The U.S. EPA took a similar approach when it developed its regulations for Phase 2 RFG that became effective in 2000.

During the review of Unocal's patent application, the company narrowed the scope of its patent claims. In a brief requested by the Supreme Court, the U.S. Solicitor General noted that such modification of patent claims is an accepted practice.

The Solicitor General's brief also concluded, "The fact that an invention is particularly useful in satisfying a government clean air or other standard certainly does not lessen the value of the invention to society or the patent protection that it should be afforded."

Unocal received four additional patents for reformulated gasolines between 1997 and 2000 (Patent Nos. 5,593,567 on 1/14/1997; 5,653,866 on 8/5/1997; 5,837,126 on 11/17/1998; and 6,030,521 on 2/29/2000). Anonymous parties have asked the U.S. Patent and Trademark Office (PTO) to reexamine Unocal's '393' and '126' patents. The company is confident that the PTO will affirm the patents.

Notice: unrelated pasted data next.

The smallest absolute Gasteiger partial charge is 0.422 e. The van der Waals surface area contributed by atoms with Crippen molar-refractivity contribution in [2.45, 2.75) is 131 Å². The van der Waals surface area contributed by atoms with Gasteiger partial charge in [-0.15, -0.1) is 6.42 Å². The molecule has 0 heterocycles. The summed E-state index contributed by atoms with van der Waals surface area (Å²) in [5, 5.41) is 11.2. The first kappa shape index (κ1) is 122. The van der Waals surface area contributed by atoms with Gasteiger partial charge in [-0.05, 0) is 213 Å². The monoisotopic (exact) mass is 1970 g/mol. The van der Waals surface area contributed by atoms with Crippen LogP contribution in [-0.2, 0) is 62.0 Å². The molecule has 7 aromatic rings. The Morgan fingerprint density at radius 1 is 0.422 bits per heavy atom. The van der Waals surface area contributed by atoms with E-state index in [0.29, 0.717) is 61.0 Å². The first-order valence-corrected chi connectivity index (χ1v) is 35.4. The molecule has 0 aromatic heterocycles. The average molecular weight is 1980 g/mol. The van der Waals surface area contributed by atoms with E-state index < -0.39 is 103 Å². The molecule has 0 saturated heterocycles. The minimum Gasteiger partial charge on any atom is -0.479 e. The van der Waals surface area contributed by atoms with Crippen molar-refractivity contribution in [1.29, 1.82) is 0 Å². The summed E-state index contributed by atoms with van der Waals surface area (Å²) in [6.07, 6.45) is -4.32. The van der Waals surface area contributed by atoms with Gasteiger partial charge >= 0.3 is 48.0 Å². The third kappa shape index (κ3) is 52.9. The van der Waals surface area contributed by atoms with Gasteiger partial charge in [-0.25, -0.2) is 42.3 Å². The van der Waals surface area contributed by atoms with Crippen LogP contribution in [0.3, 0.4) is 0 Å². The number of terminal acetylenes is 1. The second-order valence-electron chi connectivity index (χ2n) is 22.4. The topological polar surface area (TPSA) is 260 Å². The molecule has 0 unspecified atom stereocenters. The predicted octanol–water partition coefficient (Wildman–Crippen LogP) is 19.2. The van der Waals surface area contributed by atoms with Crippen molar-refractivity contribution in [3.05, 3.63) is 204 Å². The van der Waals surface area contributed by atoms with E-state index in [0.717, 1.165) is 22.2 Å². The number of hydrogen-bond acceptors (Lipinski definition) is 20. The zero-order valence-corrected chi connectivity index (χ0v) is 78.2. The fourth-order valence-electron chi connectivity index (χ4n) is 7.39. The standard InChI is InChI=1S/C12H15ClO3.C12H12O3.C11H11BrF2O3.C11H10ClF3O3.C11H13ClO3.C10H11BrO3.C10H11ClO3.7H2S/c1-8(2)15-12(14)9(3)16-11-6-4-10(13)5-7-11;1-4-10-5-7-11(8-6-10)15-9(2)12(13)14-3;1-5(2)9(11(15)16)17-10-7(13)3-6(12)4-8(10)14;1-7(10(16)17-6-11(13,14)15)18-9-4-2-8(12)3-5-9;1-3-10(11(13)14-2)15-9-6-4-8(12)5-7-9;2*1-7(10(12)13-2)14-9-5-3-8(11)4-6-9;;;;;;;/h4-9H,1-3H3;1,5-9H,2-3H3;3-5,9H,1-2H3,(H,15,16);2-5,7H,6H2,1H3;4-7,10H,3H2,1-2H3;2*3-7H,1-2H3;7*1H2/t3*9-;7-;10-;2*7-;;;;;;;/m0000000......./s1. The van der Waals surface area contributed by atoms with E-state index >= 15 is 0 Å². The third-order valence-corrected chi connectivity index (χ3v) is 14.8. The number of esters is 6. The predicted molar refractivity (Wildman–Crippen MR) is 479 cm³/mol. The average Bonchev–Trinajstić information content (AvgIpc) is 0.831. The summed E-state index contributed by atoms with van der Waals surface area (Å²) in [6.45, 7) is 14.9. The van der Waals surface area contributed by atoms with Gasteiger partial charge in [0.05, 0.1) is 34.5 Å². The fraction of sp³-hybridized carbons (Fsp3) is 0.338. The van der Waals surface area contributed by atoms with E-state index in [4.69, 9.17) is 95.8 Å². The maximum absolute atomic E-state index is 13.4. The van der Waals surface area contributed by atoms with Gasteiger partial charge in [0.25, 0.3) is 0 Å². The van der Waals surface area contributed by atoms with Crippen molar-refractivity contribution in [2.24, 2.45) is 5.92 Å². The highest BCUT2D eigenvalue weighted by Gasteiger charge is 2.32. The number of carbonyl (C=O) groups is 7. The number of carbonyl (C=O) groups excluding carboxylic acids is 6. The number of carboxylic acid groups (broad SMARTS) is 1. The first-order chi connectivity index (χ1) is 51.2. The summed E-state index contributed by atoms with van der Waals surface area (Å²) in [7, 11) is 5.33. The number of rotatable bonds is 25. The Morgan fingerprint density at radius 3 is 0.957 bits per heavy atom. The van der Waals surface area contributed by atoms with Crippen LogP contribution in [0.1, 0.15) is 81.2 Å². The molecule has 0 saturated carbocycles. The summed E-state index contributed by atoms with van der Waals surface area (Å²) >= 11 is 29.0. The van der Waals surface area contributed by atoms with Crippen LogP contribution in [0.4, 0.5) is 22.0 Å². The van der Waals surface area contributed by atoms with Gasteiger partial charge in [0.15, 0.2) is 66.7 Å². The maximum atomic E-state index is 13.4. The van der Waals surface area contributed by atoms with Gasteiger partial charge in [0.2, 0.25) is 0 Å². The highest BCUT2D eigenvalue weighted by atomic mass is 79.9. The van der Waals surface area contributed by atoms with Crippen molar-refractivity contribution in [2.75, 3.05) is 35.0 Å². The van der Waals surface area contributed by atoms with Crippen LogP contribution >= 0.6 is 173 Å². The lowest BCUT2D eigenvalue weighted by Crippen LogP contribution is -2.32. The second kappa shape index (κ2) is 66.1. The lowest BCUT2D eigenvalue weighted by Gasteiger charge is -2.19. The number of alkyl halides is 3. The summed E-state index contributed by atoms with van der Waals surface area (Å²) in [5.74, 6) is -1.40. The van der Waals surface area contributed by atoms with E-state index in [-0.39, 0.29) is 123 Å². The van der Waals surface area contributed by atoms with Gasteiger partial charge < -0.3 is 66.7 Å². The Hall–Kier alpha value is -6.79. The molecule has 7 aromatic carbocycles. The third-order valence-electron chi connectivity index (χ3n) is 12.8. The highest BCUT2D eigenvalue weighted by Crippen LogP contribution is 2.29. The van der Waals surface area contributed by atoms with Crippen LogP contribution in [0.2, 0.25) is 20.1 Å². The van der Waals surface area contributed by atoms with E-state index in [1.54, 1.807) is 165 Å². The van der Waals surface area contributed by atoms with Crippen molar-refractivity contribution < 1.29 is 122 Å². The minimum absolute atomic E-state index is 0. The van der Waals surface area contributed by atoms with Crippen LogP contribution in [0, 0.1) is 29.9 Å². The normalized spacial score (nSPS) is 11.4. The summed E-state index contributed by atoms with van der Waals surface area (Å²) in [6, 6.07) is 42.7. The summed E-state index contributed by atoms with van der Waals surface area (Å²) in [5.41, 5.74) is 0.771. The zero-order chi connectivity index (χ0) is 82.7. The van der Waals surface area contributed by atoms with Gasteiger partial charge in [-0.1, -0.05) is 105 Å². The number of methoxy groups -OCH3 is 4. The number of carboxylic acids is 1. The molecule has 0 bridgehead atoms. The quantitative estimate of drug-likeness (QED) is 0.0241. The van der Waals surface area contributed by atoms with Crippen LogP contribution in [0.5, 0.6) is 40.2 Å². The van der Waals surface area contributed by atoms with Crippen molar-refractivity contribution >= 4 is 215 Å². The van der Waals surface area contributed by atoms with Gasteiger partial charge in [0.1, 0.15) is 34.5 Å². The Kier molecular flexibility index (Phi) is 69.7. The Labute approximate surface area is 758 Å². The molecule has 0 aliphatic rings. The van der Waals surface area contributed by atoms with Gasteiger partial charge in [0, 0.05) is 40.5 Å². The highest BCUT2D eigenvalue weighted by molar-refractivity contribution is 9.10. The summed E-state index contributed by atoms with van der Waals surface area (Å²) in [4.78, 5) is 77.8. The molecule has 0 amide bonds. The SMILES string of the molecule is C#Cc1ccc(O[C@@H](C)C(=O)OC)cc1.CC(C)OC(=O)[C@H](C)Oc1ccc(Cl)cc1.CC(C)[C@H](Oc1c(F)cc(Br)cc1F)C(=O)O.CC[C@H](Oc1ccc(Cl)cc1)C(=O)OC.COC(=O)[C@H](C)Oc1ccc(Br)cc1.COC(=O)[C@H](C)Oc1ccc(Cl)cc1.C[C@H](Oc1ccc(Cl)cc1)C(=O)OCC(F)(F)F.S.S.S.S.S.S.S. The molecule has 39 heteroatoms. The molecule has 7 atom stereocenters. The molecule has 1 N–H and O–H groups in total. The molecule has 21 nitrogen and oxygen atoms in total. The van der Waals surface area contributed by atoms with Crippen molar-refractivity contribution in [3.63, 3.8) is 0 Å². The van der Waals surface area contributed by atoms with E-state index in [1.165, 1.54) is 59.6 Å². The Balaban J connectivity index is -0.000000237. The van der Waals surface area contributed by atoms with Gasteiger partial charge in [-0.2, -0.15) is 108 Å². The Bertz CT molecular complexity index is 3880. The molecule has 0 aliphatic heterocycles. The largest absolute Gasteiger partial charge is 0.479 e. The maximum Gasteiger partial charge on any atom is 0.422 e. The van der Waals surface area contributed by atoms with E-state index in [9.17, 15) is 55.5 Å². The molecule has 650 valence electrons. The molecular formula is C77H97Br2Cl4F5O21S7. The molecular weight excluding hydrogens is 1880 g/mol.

Litigation history

Unocal announced its '393' patent (Patent No. 5,288,393) in January 1995, offering to negotiate fair and reasonable licensing arrangements for companies desiring to use Unocal's formulations.

In April 1995, before Unocal could announce any licensing plan, the company was sued in U.S. District Court (Los Angeles) by a group of the nation's largest oil companies who contended that the patent was invalid and unenforceable. The oil companies also contended that Unocal's conduct in obtaining the patent was improper. Unocal filed a counterclaim for infringement of the '393' patent.